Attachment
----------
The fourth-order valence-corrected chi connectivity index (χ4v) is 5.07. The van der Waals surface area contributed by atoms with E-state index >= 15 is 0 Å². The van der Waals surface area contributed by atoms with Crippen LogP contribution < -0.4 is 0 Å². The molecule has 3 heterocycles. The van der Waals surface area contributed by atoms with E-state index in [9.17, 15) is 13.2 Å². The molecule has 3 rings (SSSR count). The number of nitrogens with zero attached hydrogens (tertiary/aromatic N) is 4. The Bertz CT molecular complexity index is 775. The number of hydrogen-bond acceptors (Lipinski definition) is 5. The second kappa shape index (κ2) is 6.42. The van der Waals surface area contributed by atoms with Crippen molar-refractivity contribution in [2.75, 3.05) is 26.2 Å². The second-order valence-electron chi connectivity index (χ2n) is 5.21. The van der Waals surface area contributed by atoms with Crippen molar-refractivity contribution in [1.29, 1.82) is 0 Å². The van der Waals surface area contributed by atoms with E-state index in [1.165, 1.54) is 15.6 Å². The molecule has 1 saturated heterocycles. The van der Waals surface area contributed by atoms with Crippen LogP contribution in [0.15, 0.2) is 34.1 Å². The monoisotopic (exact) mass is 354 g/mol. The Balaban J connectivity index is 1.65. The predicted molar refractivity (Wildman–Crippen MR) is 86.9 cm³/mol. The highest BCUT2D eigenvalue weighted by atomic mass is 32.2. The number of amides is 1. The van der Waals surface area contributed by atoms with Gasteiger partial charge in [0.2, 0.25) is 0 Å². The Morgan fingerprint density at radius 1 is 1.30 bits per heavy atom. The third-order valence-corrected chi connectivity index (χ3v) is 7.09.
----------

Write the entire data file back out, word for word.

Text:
The fourth-order valence-corrected chi connectivity index (χ4v) is 5.07. The van der Waals surface area contributed by atoms with E-state index >= 15 is 0 Å². The van der Waals surface area contributed by atoms with Crippen LogP contribution < -0.4 is 0 Å². The molecule has 3 heterocycles. The van der Waals surface area contributed by atoms with E-state index in [9.17, 15) is 13.2 Å². The molecule has 3 rings (SSSR count). The number of nitrogens with zero attached hydrogens (tertiary/aromatic N) is 4. The Bertz CT molecular complexity index is 775. The number of hydrogen-bond acceptors (Lipinski definition) is 5. The second kappa shape index (κ2) is 6.42. The van der Waals surface area contributed by atoms with Crippen molar-refractivity contribution in [2.75, 3.05) is 26.2 Å². The second-order valence-electron chi connectivity index (χ2n) is 5.21. The van der Waals surface area contributed by atoms with Crippen molar-refractivity contribution in [1.29, 1.82) is 0 Å². The van der Waals surface area contributed by atoms with E-state index in [1.165, 1.54) is 15.6 Å². The molecule has 1 saturated heterocycles. The van der Waals surface area contributed by atoms with Crippen LogP contribution in [0.15, 0.2) is 34.1 Å². The monoisotopic (exact) mass is 354 g/mol. The Balaban J connectivity index is 1.65. The predicted molar refractivity (Wildman–Crippen MR) is 86.9 cm³/mol. The highest BCUT2D eigenvalue weighted by atomic mass is 32.2. The number of amides is 1. The van der Waals surface area contributed by atoms with Gasteiger partial charge in [0.2, 0.25) is 0 Å². The Morgan fingerprint density at radius 1 is 1.30 bits per heavy atom. The third-order valence-corrected chi connectivity index (χ3v) is 7.09.